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New radiators installed and system drained - what to do next?

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(@scrchngwsl)
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We're renovating our house and as part of that we installed new radiators and a small UFH loop covering 12 m2 in the new extension. The radiators were fully drained first, so all of the glycol that was originally put in when the heat pump was installed is now gone. The plumber is not familiar with heat pumps and said that we should ask the original installers to recommission the system and put the right amount of glycol in.

Now, it's a stupidly cold English June, our heating is off because the radiators have no water in them, and the original installers are taking an age to get back to us.

Is there any way I can fill the system with just cold water and no glycol myself, temporarily, just so the system is up and running while I wait for it to be done with the correct amount of glycol? Or will this run me into problems with warranties and so on? Does the existence of the UFH loop (which was not present when the heat pump was originally installed and has never been turned on) mean that I should just be patient and wait for a professional to look at it all? What would you do in my position?

Can we safely turn on the hot water at least?

(As an aside, it is ridiculous the lack of knowledge about heat pump systems. Surely it's not that difficult for a plumber, who has presumably learnt 95% of the things required to work with heat pumps, to learn the remaining 5%? Anyway.)

ASHP: Mitsubishi Ecodan 8.5kW
PV: 5.2kWp
Battery: 8.2kWh


   
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(@bontwoody)
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As noone else has replied and its cold, I will do my best to answer you question :-). As long as you dont get freezing temperatures (and your heat pump is off) it should be fine to fill up your system with water. If you wanted to used glycol you can get a cheap refractometer to measure the level of protection you have given it with the concentration used.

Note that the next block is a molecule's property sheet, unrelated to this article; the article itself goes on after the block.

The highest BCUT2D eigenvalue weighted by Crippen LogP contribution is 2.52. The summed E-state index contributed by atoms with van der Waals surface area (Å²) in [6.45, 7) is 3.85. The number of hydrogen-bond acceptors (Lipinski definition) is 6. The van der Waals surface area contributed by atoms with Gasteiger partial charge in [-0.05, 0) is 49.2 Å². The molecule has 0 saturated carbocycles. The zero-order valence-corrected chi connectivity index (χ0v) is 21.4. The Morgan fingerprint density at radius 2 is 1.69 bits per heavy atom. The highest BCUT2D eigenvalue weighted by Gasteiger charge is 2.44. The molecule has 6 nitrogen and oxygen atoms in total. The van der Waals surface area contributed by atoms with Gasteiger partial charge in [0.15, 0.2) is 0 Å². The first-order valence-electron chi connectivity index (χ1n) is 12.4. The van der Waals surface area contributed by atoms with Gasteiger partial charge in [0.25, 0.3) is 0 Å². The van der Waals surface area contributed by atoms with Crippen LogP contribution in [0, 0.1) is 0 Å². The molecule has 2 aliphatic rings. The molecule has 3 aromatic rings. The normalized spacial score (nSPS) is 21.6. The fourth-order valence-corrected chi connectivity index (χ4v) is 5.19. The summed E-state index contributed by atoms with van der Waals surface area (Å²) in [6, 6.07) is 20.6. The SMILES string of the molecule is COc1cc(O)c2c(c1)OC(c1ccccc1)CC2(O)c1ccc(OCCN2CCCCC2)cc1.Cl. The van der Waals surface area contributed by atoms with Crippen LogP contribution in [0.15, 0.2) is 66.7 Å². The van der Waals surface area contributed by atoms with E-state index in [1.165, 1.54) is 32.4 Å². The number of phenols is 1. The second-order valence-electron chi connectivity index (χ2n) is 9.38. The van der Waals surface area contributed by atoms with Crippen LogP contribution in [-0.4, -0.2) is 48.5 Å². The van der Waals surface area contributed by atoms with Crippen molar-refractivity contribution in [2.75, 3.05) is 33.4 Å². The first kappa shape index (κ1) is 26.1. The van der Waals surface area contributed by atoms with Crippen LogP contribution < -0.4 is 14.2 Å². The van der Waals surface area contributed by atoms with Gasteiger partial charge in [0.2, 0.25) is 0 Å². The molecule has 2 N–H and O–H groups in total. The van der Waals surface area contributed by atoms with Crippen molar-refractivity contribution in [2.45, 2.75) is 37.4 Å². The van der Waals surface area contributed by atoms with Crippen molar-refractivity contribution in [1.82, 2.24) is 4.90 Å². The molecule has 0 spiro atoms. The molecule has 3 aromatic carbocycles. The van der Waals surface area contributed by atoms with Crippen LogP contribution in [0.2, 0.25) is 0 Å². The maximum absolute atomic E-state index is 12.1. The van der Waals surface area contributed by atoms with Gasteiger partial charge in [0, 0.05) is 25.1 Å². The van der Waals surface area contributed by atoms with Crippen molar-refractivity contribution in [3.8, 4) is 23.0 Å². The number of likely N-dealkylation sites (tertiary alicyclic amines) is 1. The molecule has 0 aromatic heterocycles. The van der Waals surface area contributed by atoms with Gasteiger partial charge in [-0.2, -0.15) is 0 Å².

I used to use Sentinel X500 in mine but now I have anti-freeze valves instead.

I can’t say what effect this would have on your warranty though so it would be at your own risk so to speak.

This post was modified 1 month ago by Mars

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(@scrchngwsl)
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Joined: 2 years ago
Posts: 91
Topic starter  

@bontwoody Thanks! Much appreciated!

ASHP: Mitsubishi Ecodan 8.5kW
PV: 5.2kWp
Battery: 8.2kWh


   
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Mars
 Mars
(@editor)
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@scrchngwsl, while it's tempting to fill the system and get it running during this cool spell, I would advise against it. Since the UFH (underfloor heating) has never been tested, if you fill the system and there's an issue (through no fault of your own), it will be easy for them to place the blame on you. And since the system hasn't been commissioned, if there is an unseen fault, and your heat pump gets damaged, it probably won't be covered by warranty. 

I'd exert pressure on the installers coming back ASAP and finishing the installation. And when they come back to commission the system (I'll be curious to hear what they actually do), make sure you insist that they thoroughly balance both your radiators and UFH. Proper commissioning and balancing are crucial to optimal performance and even heating. 

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(@scrchngwsl)
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Topic starter  

@editor Thanks for that advice Mars. I finally got them to give me a date next week, which is soon enough that we can survive without heating so won't take the risk of messing something up. I'll be sure to get them to balance the rads and UFH too.

ASHP: Mitsubishi Ecodan 8.5kW
PV: 5.2kWp
Battery: 8.2kWh


   
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